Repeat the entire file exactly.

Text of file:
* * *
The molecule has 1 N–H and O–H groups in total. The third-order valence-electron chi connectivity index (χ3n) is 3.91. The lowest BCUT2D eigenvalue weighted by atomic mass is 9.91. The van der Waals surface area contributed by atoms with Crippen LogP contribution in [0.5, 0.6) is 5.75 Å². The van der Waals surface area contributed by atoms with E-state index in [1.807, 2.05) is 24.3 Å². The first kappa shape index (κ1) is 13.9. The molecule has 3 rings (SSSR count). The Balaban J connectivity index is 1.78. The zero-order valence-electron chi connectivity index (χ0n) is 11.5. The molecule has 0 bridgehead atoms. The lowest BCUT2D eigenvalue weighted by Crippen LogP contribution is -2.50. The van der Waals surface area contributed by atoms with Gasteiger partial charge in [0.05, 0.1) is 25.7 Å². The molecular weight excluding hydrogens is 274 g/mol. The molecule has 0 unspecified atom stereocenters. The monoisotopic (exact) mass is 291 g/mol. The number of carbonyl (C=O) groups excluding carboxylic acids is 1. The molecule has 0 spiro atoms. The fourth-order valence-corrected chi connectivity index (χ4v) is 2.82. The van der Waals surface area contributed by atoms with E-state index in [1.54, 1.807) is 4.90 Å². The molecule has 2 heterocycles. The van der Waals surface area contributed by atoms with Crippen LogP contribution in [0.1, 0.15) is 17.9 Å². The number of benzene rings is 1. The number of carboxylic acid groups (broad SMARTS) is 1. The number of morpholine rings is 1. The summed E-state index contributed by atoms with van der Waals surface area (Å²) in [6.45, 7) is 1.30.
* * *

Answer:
The molecule has 1 N–H and O–H groups in total. The third-order valence-electron chi connectivity index (χ3n) is 3.91. The lowest BCUT2D eigenvalue weighted by atomic mass is 9.91. The van der Waals surface area contributed by atoms with Crippen LogP contribution in [0.5, 0.6) is 5.75 Å². The van der Waals surface area contributed by atoms with E-state index in [1.807, 2.05) is 24.3 Å². The first kappa shape index (κ1) is 13.9. The molecule has 3 rings (SSSR count). The Balaban J connectivity index is 1.78. The zero-order valence-electron chi connectivity index (χ0n) is 11.5. The molecule has 0 bridgehead atoms. The lowest BCUT2D eigenvalue weighted by Crippen LogP contribution is -2.50. The van der Waals surface area contributed by atoms with Gasteiger partial charge in [0.05, 0.1) is 25.7 Å². The molecular weight excluding hydrogens is 274 g/mol. The molecule has 0 unspecified atom stereocenters. The monoisotopic (exact) mass is 291 g/mol. The number of carbonyl (C=O) groups excluding carboxylic acids is 1. The molecule has 0 spiro atoms. The fourth-order valence-corrected chi connectivity index (χ4v) is 2.82. The van der Waals surface area contributed by atoms with E-state index in [1.54, 1.807) is 4.90 Å². The molecule has 2 heterocycles. The van der Waals surface area contributed by atoms with Crippen LogP contribution in [0.1, 0.15) is 17.9 Å². The number of benzene rings is 1. The number of carboxylic acid groups (broad SMARTS) is 1. The number of morpholine rings is 1. The summed E-state index contributed by atoms with van der Waals surface area (Å²) in [6.45, 7) is 1.30.